WIRELESS NETWORKING Presenter: Nhan Nguyên PhươngPresentation Transcript
WIRELESS NETWORKING Presenter: Nhan Nguyên Phương
Section One - Wireless Networking
Section Two - Wireless Networking and the Internet
Section One - Wireless Networking
What is wireless networking?
Wireless network components?
What is IEEE 802.11?
Wireless equipment from different vendors?
Communications between computers from WLAN and LAN
Wireless network range?
How many wireless networked computers can use a single access point?
Can I have more than one access point?
What is Roaming?
How can I use a wireless network to interconnect two LANs?
Is it true that wireless networking is only good for laptop computers?
Wireless Network Security?
1. What is wireless networking?
Wireless networking: two or more computers to communicate using standard network protocols without network cabling.
IEEE 802.11 (WiFi)
IEEE 802.16 (WiMax - W orldwide I nteroperability for M icrowave Ac ce s s, operates < 66 GHz)
IEEE 802.20 (MBWA - Mobile Broadband Wireless Access)
IEEE 802.22 (WRAN – Wireless Regional Area Network)
2. Wireless network components
Two kinds of wireless networks:
a. Ad-hoc / peer-to-peer wireless network consists of
A number of computers each equipped with a wireless networking interface card.
Each computer can communicate directly with all of the other wireless enabled computers.
They can share files and printers, but may not be able to access wired LAN resources, unless one of the computers acts as a bridge to the wired LAN using special software. (This is called "bridging")
Figure 1: Ad-Hoc or Peer-to Peer Networking. Each computer with a wireless interface can communicate directly with all of the others.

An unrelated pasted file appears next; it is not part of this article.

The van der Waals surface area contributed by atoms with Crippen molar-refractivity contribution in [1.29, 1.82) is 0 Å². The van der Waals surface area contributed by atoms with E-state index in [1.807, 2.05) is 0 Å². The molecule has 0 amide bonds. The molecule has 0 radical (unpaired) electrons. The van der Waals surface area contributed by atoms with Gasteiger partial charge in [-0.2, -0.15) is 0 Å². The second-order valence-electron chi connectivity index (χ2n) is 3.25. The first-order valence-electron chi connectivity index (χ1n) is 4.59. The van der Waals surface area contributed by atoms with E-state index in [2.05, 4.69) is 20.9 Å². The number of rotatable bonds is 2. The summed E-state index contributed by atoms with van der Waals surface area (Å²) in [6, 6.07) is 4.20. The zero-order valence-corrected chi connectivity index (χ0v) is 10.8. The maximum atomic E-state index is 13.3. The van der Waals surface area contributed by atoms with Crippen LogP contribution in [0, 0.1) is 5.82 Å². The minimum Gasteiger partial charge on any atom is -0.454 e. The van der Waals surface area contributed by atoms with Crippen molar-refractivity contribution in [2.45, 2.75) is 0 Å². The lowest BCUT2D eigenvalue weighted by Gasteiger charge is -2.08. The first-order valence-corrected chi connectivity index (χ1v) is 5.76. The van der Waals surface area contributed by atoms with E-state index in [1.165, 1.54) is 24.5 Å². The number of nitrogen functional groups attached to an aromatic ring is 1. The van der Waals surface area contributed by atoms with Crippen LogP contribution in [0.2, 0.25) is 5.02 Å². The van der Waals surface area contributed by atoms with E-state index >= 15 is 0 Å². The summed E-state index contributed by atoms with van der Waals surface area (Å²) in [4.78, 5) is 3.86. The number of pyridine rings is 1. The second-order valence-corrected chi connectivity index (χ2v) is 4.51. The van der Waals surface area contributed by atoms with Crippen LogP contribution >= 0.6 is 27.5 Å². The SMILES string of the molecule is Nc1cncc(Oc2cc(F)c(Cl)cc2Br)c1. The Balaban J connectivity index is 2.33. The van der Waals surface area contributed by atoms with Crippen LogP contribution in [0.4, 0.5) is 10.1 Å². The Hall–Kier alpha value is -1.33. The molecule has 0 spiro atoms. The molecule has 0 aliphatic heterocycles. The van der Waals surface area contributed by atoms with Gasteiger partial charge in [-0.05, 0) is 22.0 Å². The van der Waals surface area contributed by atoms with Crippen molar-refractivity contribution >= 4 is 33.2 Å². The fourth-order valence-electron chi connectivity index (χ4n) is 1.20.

b. Infrastructure Wireless Network : A wireless network can also use an access point, or base station.
It can connect (or "bridge") the wireless LAN to a wired LAN, allowing wireless computer access to LAN resources.
There are two types of access points:
Hardware access points offer comprehensive support of most wireless features
Figure 2: Hardware Access Point. Wireless connected computers using a Hardware Access Point.
Software Access Points which run on a computer equipped with a wireless network interface card as used in an ad-hoc or peer-to-peer wireless network. ( See Figure 3 )
Figure 3: Software Access Point. Wireless connected computers using a Software Access Point.
3. What is IEEE 802.11?
The most widely used standard is IEEE802.11 produced by the Institute of Electrical and Electronic Engineers (IEEE). This is a standard defining all aspects of Radio Frequency Wireless networking.
802.11b: slowest and least expensive. IEEE802.11b transmits in the 2.4 GHz frequency band of the radio spectrum . It can handle up to 11 megabits of data per second, and it uses complimentary code keying (CCK) coding.
transmits at 2.4 GHz like 802.11b, but much faster
it can handle up to 54 megabits of data per second. (Mbps)
It also uses orthogonal frequency-division multiplexing (OFDM), a more efficient coding technique that splits that radio signal into several sub-signals before they reach a receiver
802.11a transmits at 5GHz and can move up to 54 megabits of data per second. It is also much faster because it uses the same OFDM coding as 802.11g..